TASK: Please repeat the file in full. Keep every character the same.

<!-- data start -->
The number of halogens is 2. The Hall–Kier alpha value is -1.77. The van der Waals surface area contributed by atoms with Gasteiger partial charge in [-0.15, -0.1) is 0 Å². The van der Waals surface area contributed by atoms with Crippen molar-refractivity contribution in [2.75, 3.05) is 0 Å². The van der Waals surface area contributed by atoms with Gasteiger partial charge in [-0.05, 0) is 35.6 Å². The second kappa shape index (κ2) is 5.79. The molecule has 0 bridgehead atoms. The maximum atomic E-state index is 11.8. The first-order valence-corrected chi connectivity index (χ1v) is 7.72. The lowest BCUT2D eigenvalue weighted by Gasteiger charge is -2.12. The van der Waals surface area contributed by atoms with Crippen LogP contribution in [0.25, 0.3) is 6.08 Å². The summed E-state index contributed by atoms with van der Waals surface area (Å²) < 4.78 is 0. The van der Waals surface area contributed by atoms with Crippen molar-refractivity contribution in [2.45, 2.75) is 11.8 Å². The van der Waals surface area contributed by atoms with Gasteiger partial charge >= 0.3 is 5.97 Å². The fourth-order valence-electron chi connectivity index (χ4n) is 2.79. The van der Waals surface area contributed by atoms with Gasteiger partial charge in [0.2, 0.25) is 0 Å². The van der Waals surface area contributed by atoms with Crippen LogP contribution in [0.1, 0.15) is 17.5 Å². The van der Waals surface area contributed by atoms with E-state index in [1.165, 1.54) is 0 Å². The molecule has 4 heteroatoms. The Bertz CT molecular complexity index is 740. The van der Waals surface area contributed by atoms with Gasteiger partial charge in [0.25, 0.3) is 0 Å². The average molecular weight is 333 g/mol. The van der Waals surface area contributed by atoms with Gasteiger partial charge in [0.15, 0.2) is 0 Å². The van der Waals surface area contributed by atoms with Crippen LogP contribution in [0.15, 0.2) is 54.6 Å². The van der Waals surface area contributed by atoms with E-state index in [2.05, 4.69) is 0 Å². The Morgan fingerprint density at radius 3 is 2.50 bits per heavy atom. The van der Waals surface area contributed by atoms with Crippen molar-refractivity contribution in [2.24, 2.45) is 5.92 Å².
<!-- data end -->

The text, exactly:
The number of halogens is 2. The Hall–Kier alpha value is -1.77. The van der Waals surface area contributed by atoms with Gasteiger partial charge in [-0.15, -0.1) is 0 Å². The van der Waals surface area contributed by atoms with Crippen molar-refractivity contribution in [2.75, 3.05) is 0 Å². The van der Waals surface area contributed by atoms with Gasteiger partial charge in [-0.05, 0) is 35.6 Å². The second kappa shape index (κ2) is 5.79. The molecule has 0 bridgehead atoms. The maximum atomic E-state index is 11.8. The first-order valence-corrected chi connectivity index (χ1v) is 7.72. The lowest BCUT2D eigenvalue weighted by Gasteiger charge is -2.12. The van der Waals surface area contributed by atoms with Crippen LogP contribution in [0.25, 0.3) is 6.08 Å². The summed E-state index contributed by atoms with van der Waals surface area (Å²) < 4.78 is 0. The van der Waals surface area contributed by atoms with Crippen molar-refractivity contribution in [2.45, 2.75) is 11.8 Å². The van der Waals surface area contributed by atoms with Gasteiger partial charge >= 0.3 is 5.97 Å². The fourth-order valence-electron chi connectivity index (χ4n) is 2.79. The van der Waals surface area contributed by atoms with Gasteiger partial charge in [0.2, 0.25) is 0 Å². The van der Waals surface area contributed by atoms with Crippen LogP contribution in [0.1, 0.15) is 17.5 Å². The van der Waals surface area contributed by atoms with E-state index in [1.165, 1.54) is 0 Å². The molecule has 4 heteroatoms. The Bertz CT molecular complexity index is 740. The van der Waals surface area contributed by atoms with Gasteiger partial charge in [0.25, 0.3) is 0 Å². The average molecular weight is 333 g/mol. The van der Waals surface area contributed by atoms with Gasteiger partial charge in [0.15, 0.2) is 0 Å². The van der Waals surface area contributed by atoms with Crippen LogP contribution in [0.15, 0.2) is 54.6 Å². The van der Waals surface area contributed by atoms with E-state index in [2.05, 4.69) is 0 Å². The Morgan fingerprint density at radius 3 is 2.50 bits per heavy atom. The van der Waals surface area contributed by atoms with Crippen molar-refractivity contribution in [2.24, 2.45) is 5.92 Å².